khazi  -  toilet, also spelt carsey
lacoddy  -  body
lallies  -  legs
lallie tappers  -  feet
latty/lattie  -  room, house or apartment
lills  -  hands
lilly  -  police
lyles  -  legs
lucoddy  -  body
luppers  -  fingers
mangarie  -  food, also jarry
martinis  -  hands
measures  -  money
meese  -  plain, ugly
meshigener  -  nutty, crazy, mental
metzas  -  money
mince  -  walk (affectedly)
naff  -  awful, dull, hetero
nanti  -  not, no, none
National Handbag  -  dole, welfare, government financial assistance
ogle  -  look, admire
ogles  -  eyes
oglefakes  -  glasses
omi  -  man
omi-palone  -  effeminate man, or homosexual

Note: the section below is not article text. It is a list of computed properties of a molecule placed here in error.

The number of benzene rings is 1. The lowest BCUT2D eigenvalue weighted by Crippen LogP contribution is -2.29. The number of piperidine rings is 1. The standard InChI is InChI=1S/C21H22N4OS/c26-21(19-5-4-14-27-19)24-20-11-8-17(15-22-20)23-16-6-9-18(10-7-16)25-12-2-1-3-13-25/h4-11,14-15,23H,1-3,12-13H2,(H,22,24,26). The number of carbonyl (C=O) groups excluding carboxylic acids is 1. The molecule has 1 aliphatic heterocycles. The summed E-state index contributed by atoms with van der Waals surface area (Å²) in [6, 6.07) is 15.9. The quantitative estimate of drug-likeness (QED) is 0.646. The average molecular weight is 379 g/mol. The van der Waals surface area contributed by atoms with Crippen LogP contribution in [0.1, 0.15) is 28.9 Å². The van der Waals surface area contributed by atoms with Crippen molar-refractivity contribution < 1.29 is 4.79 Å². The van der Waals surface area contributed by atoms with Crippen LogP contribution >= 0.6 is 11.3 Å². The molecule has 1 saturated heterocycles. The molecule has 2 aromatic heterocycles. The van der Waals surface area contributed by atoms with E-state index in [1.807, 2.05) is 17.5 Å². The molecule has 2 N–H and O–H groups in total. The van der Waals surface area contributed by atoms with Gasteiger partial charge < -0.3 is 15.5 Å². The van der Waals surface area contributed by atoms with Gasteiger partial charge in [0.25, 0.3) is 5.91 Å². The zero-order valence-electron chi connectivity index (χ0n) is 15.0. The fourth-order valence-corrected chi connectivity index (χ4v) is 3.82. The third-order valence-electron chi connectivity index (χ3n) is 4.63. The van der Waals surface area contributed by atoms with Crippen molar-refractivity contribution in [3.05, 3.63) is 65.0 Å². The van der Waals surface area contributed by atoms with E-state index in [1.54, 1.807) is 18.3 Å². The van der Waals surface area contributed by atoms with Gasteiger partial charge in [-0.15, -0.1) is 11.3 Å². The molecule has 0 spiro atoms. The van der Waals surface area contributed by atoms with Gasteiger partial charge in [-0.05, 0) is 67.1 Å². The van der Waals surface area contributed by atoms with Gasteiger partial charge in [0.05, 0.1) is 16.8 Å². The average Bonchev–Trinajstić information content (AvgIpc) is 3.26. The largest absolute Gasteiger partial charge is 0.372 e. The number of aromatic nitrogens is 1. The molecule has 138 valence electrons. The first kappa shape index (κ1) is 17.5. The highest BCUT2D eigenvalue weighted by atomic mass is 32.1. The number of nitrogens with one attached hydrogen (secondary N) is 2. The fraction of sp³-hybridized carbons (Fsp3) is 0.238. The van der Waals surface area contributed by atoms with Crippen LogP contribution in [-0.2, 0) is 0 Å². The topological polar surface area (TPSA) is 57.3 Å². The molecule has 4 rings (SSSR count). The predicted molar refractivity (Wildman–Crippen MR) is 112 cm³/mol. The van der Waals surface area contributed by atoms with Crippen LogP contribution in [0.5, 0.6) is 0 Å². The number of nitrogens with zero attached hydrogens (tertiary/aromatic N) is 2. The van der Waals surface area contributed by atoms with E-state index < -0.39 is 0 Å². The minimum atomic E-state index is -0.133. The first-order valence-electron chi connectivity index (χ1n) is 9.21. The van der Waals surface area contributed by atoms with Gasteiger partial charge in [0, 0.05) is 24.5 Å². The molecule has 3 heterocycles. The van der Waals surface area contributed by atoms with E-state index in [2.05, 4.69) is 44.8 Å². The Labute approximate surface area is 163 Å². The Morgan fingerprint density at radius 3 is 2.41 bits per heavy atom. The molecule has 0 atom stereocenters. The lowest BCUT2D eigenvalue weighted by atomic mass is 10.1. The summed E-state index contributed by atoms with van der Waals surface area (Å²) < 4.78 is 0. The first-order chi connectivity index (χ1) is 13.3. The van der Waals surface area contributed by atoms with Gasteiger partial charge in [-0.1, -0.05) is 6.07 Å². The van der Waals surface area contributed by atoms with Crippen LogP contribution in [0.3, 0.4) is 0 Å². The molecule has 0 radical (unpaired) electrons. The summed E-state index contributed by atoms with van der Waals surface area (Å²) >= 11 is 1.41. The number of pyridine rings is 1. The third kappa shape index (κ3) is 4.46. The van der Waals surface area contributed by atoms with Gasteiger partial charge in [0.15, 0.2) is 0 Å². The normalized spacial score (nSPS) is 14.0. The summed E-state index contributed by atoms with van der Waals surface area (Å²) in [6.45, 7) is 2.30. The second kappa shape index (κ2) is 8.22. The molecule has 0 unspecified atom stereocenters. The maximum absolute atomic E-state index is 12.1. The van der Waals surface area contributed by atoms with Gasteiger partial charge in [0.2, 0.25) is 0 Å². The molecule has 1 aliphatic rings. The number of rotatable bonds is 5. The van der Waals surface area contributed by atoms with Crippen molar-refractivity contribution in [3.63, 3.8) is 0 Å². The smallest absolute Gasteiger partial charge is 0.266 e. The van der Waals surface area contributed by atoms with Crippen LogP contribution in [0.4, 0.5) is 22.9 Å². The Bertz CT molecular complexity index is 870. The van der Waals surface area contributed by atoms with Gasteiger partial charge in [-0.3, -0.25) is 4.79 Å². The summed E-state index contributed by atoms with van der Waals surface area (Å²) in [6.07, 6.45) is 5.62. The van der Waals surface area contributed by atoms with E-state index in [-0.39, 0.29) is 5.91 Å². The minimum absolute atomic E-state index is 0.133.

onk  -  nose
orbs  -  eyes
oven  -  mouth
palare pipe  -  telephone
palliass  -  back
park, parker  -  give
plate  -  feet; to fellate
palone  -  woman
palone-omi  -  lesbian
pots  -  teeth
remould  - sex change
riah/riha  -  hair
riah zhoosher  -  hairdresser
rough trade  -  a working class or blue collar sex partner or potential sex partner; a tough, thuggish or potentially violent sex partner
scarper -  to run off
schlumph  -  drink
scotch  -  leg (Scotch egg=leg)
screech  -  mouth, speak
sharpy  -  policeman (from charpering omi)
sharpy polone  -  policewoman
shush  -  steal
shush bag  -  hold-all
shyker/shyckle  -  wig
slap  -  makeup
so  -  homosexual (e.g. “Is he ‘so’?”)
stimps  -  legs
stimpcovers  -  stockings, hosiery
strides -  trousers
strillers  -  piano
switch -  wig
thews  -  thighs
tober  -  road
todd (Sloanne)  -  alone
tootsie trade  - sex between two passive homosexuals
trade  -  sex, sex-partner, potential sex-partner
troll -  to walk about (esp. looking for trade)
vada/varder  -  to see / look
vera (lynn)  -  gin
vogue  -  cigarette
vogueress  -  female smoker